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Effect of Burn Size on Cytomegalovirus Reactivation and Correlates of T Cell Immune Function in Burned Patients

This study has been completed.
Sponsor:
ClinicalTrials.gov Identifier:
NCT00467532
First Posted: April 30, 2007
Last Update Posted: January 17, 2013
The safety and scientific validity of this study is the responsibility of the study sponsor and investigators. Listing a study does not mean it has been evaluated by the U.S. Federal Government. Read our disclaimer for details.
Information provided by (Responsible Party):
Bruce Cairns, MD, University of North Carolina, Chapel Hill
April 26, 2007
April 30, 2007
January 17, 2013
March 2007
March 2011   (Final data collection date for primary outcome measure)
CMV IgG and viral load PCR [ Time Frame: Weekly until viremia resolved (negative viral load by PCR) ]
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Complete list of historical versions of study NCT00467532 on ClinicalTrials.gov Archive Site
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Effect of Burn Size on Cytomegalovirus Reactivation and Correlates of T Cell Immune Function in Burned Patients
A Prospective Longitudinal Study of the Effect of Burn Size on Cytomegalovirus Reactivation and Correlates of T Cell Immune Function in Patients Sustaining Significant Burn Injury

The purpose of this study is to evaluate the effect of burn injury on the human immune system with a focus on cytomegalovirus (CMV) reactivation and the immunologic correlates of latent viral reactivation.

Subjects will be patients admitted to the North Carolina Jaycee Burn Center with burn injury.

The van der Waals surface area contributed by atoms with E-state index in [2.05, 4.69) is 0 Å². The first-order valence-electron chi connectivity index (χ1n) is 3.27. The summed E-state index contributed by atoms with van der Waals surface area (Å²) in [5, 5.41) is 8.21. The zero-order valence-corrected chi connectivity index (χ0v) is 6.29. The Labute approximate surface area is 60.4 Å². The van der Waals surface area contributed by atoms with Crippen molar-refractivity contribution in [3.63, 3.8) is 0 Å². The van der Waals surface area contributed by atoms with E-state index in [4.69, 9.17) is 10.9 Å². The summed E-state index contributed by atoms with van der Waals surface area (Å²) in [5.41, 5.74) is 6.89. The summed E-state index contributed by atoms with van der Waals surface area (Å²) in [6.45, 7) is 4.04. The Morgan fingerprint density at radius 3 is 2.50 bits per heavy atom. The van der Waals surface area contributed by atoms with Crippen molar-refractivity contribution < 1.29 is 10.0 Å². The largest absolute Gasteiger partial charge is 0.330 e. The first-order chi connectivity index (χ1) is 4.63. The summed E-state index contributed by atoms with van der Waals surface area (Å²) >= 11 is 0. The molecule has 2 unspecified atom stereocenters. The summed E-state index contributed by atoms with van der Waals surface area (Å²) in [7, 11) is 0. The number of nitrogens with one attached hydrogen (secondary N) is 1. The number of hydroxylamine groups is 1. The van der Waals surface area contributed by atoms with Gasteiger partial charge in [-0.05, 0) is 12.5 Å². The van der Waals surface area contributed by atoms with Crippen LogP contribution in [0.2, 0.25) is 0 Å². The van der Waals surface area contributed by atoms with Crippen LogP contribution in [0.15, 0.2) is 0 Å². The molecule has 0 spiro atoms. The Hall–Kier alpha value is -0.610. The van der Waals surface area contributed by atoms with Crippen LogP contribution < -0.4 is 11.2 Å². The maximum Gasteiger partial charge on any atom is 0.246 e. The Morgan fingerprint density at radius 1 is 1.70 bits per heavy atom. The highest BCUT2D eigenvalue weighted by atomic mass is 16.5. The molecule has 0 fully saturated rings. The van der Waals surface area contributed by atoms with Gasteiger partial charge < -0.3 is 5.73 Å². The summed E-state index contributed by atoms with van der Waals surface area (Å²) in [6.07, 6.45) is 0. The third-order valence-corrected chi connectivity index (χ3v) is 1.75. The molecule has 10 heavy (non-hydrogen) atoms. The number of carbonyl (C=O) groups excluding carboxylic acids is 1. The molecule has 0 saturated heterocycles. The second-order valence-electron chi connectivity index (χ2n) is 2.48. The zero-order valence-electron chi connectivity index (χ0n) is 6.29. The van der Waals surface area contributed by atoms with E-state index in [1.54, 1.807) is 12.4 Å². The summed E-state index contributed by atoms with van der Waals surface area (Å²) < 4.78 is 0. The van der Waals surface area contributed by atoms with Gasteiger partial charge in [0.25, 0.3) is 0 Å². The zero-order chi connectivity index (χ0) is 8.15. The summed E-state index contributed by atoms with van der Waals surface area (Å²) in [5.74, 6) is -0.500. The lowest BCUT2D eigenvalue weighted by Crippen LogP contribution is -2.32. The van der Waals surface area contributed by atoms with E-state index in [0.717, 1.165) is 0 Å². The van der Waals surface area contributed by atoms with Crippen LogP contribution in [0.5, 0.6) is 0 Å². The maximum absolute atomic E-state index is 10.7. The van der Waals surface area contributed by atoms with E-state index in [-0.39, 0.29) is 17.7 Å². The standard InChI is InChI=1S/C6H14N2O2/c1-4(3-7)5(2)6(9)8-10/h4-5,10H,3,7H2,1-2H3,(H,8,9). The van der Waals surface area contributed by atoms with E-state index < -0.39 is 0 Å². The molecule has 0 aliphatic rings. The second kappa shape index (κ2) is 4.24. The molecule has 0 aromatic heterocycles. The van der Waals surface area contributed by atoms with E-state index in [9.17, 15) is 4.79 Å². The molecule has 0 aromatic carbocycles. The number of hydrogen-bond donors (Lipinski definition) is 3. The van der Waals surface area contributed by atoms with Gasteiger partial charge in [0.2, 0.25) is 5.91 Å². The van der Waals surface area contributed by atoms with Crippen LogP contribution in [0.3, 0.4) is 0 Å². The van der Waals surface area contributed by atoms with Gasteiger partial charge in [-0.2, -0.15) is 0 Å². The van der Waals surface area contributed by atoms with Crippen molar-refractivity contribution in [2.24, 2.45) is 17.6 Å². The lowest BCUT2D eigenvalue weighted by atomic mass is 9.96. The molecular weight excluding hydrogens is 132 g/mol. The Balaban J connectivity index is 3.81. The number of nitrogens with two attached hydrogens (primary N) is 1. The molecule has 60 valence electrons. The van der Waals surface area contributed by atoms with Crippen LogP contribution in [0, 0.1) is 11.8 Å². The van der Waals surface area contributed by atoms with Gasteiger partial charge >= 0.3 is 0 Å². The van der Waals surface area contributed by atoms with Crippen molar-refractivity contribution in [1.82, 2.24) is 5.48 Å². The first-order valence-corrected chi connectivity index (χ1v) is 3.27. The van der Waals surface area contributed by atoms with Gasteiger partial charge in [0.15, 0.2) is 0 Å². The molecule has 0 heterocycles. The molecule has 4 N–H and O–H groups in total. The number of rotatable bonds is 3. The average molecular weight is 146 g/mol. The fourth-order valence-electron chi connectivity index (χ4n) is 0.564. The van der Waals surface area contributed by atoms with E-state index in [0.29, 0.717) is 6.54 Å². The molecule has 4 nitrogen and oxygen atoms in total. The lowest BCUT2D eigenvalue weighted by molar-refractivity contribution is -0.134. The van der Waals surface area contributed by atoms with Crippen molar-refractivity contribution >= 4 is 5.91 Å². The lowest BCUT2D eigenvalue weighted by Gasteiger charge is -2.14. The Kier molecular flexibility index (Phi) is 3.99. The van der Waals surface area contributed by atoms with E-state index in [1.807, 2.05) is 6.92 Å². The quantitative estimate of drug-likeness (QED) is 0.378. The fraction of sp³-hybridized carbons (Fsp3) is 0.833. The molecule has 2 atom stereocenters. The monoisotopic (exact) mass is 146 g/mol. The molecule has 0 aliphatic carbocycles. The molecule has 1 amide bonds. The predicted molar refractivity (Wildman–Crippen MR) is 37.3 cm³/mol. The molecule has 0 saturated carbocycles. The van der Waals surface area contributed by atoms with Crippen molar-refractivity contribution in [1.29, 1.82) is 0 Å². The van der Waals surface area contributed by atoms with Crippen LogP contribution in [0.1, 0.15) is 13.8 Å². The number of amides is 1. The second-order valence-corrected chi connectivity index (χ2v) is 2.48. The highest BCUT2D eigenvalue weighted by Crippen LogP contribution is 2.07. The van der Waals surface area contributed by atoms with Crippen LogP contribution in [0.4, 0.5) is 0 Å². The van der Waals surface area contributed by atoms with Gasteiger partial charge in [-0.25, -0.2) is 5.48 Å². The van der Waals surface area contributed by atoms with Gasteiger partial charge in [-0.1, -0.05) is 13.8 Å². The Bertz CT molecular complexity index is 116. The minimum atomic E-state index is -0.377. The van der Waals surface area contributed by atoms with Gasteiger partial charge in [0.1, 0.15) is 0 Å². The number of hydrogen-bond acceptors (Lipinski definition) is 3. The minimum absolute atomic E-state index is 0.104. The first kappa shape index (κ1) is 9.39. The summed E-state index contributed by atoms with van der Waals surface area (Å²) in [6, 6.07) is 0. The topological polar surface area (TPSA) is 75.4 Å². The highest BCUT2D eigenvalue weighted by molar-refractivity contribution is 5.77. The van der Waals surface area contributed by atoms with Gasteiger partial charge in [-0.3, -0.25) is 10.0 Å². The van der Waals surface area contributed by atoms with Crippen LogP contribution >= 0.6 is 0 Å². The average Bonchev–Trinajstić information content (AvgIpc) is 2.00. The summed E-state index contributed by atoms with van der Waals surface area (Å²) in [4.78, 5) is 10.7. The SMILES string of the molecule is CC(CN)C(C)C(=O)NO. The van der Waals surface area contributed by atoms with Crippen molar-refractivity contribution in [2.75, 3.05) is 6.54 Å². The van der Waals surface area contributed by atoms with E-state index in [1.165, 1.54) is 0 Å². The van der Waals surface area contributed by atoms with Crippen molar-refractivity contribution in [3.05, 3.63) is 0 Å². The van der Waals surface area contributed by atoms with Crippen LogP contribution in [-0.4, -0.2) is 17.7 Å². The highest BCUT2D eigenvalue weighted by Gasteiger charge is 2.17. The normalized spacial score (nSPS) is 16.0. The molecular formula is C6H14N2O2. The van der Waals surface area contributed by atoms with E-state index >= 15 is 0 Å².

Blood samples will be collected over time and will be evaluated for CMV reactivation and immune cell phenotype.

The purpose of this research study is to learn about infections and the immune system in people who suffer from burn injuries. The immune system changes after burn injury and infection is one of the most common complications. Cytomegalovirus (CMV) is a virus that most people are exposed to early in life; once you are exposed it lays inactive in your body forever. When the immune system is suppressed, this virus can reactivate. We would like to measure how this virus makes copies of itself in the blood stream in people with a burn injury and to look at cell markers of the immune system.

This study involves baseline and weekly blood draws for approximately 8 weeks. If blood tests show CMV infection, further monitoring of blood work may be needed after eight weeks.

Observational
Observational Model: Cohort
Time Perspective: Prospective
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Non-Probability Sample
Patients admitted to the North Carolina Jaycee Burn Center within 72 hours of burn injury with at least a 10% Total Body Surface (TBSA)burn and expected length of stay at least two weeks.
  • Burns
  • Cytomegalovirus
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*   Includes publications given by the data provider as well as publications identified by ClinicalTrials.gov Identifier (NCT Number) in Medline.
 
Completed
60
March 2011
March 2011   (Final data collection date for primary outcome measure)

Inclusion Criteria:

  • Burn injury,
  • Positive CMV IgG level confirmative of previous CMV infection and latency.

Exclusion Criteria:

  • Immunocompromising conditions including HIV/AIDS,
  • End-stage renal disease,
  • End-stage liver disease,
  • Pregnancy,
  • Rheumatologic or collagen-vascular disease requiring chronic use of steroids,
  • Chronic use of immunosuppressive agents,
  • Recent chemotherapy, and
  • History of solid organ or allogeneic stem cell transplant.
Sexes Eligible for Study: All
18 Years and older   (Adult, Senior)
No
Contact information is only displayed when the study is recruiting subjects
United States
 
 
NCT00467532
CMV Reactivation in Burns
No
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Bruce Cairns, MD, University of North Carolina, Chapel Hill
University of North Carolina, Chapel Hill
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Principal Investigator: Bruce Cairns, MD University of North Carolina, Chapel Hill
University of North Carolina, Chapel Hill
January 2013